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Does CBD Help Damaged Livers?


from 2021, produced in part by Sun Yat-sen University, of Guangzhou, China, showed that liver damage resulting through a high-cholesterol diet and alcohol abuse could be prevented by intake of CBD. The eight-week study offered a CBD treatment regiment to a group of mice that had been induced with a high-fat, high-cholesterol diet.

As per the study, the induction of CBD into the mice prevented liver steatosis and oxidative stress, likely through the inhibition of inflammation; an oft-reported benefit of CBD. As inflammation plays a large role in the formation of liver damage, treatment with CBD could provide life-saving benefits for those with alcohol or cholesterol related issues.

Studies have

CBD as having effective results in the treatment of Hepatitis C (a known cause of liver cirrhosis and cancer), inhibiting viral replication rates by nearly 90 percent — likewise, the anti-metastatic properties of CBD (and THC alike) may work to prevent tumor growth in the liver, as been a proven inducer of apoptosis in human cells, IE: terminating cells reprogrammed by cancer.

“A study published in 2019 pointed to CBD as helping to decrease manifestations of liver disease in mice that had induced liver failure,” Dr. Bone stated. “Another article pointed to CBD as effective in reducing liver changes in some alcohol-related liver disease.”

Of course, as with the first study linked above, the caveat of animal testing applies. And, unfortunately, not all CBD products are produced to equal standards, possibly causing issues of their own.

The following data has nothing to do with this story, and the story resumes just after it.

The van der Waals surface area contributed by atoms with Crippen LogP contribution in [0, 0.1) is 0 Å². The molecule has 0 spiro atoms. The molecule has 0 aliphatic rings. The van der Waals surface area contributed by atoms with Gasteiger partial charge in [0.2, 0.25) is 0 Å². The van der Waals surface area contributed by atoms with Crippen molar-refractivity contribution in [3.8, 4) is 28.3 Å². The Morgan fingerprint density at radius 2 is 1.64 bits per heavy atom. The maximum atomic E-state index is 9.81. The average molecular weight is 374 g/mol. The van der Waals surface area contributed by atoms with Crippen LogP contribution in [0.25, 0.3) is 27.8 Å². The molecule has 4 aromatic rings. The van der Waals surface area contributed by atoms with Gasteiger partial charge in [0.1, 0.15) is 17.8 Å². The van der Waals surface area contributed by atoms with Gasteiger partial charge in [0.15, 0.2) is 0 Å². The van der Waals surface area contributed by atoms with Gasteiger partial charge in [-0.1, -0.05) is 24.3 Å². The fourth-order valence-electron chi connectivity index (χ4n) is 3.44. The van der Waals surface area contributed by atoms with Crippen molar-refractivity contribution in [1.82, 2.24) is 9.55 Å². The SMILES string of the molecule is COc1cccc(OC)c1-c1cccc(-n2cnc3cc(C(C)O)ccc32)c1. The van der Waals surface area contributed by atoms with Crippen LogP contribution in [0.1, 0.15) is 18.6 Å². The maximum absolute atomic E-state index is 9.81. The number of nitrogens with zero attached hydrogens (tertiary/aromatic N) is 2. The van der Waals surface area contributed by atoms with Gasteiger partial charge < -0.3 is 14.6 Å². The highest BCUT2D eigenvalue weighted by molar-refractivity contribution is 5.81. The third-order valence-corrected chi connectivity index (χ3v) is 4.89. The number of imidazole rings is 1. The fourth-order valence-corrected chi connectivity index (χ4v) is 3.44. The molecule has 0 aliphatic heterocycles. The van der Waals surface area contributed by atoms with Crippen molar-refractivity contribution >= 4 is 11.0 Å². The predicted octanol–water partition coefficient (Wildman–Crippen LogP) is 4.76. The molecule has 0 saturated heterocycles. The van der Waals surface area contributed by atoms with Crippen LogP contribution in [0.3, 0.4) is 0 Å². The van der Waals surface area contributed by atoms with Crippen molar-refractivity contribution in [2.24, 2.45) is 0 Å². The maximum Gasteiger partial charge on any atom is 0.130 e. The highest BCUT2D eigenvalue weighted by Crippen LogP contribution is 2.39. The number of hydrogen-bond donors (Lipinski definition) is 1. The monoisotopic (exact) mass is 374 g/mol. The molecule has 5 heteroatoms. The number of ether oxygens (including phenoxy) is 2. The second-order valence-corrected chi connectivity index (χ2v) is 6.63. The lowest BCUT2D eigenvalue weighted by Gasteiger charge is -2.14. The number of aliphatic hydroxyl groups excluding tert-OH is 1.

Is CBD Always Safe To Take?

While no conclusive studies have proven that CBD is harmful to take in sensible amounts, it can be important to remember that the CBD supplement market is largely unregulated, which can lead to health-effecting issues of its own.

As we discuss in our article “

“, current manufacturing standards on CBD (and indeed all cannabis-related subjects) is a largely unregulated and unchecked field. CBD products cross-contaminated with other cannabinoids has occurred, as well as cannabis concentrates tainted with .

Particularly important to the discussion at hand, multiple reports of CBD supplements having incorrect dosage amounts listed on the product have been noted by

, meaning these thresholds of toxicity could become easier to accidentally reach.

Though a well-manufactured and thoroughly tested cannabis product should be safe to take (within reason, of course), making sure you know what you’re getting is important as a consumer.